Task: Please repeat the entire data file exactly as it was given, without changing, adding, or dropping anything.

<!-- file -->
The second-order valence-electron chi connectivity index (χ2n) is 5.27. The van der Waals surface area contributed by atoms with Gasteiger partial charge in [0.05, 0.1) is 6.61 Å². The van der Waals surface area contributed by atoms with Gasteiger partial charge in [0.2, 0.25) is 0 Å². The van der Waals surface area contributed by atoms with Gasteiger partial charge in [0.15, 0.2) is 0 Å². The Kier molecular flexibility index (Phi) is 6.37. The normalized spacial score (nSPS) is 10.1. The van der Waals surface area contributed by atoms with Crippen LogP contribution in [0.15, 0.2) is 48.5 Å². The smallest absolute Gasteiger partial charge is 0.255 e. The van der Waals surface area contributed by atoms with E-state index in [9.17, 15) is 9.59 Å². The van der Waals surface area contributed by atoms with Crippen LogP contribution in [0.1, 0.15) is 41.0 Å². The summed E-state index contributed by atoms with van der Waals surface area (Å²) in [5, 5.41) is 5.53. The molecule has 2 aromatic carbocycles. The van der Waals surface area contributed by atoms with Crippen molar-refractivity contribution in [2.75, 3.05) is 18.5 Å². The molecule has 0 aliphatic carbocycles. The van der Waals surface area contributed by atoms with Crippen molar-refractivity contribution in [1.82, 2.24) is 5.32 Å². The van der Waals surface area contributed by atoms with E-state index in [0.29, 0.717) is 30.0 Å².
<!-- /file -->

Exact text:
The second-order valence-electron chi connectivity index (χ2n) is 5.27. The van der Waals surface area contributed by atoms with Gasteiger partial charge in [0.05, 0.1) is 6.61 Å². The van der Waals surface area contributed by atoms with Gasteiger partial charge in [0.2, 0.25) is 0 Å². The van der Waals surface area contributed by atoms with Gasteiger partial charge in [0.15, 0.2) is 0 Å². The Kier molecular flexibility index (Phi) is 6.37. The normalized spacial score (nSPS) is 10.1. The van der Waals surface area contributed by atoms with Crippen LogP contribution in [0.15, 0.2) is 48.5 Å². The smallest absolute Gasteiger partial charge is 0.255 e. The van der Waals surface area contributed by atoms with E-state index in [9.17, 15) is 9.59 Å². The van der Waals surface area contributed by atoms with Crippen LogP contribution in [0.1, 0.15) is 41.0 Å². The summed E-state index contributed by atoms with van der Waals surface area (Å²) in [5, 5.41) is 5.53. The molecule has 2 aromatic carbocycles. The van der Waals surface area contributed by atoms with Crippen molar-refractivity contribution in [2.75, 3.05) is 18.5 Å². The molecule has 0 aliphatic carbocycles. The van der Waals surface area contributed by atoms with Crippen molar-refractivity contribution in [1.82, 2.24) is 5.32 Å². The van der Waals surface area contributed by atoms with E-state index in [0.29, 0.717) is 30.0 Å².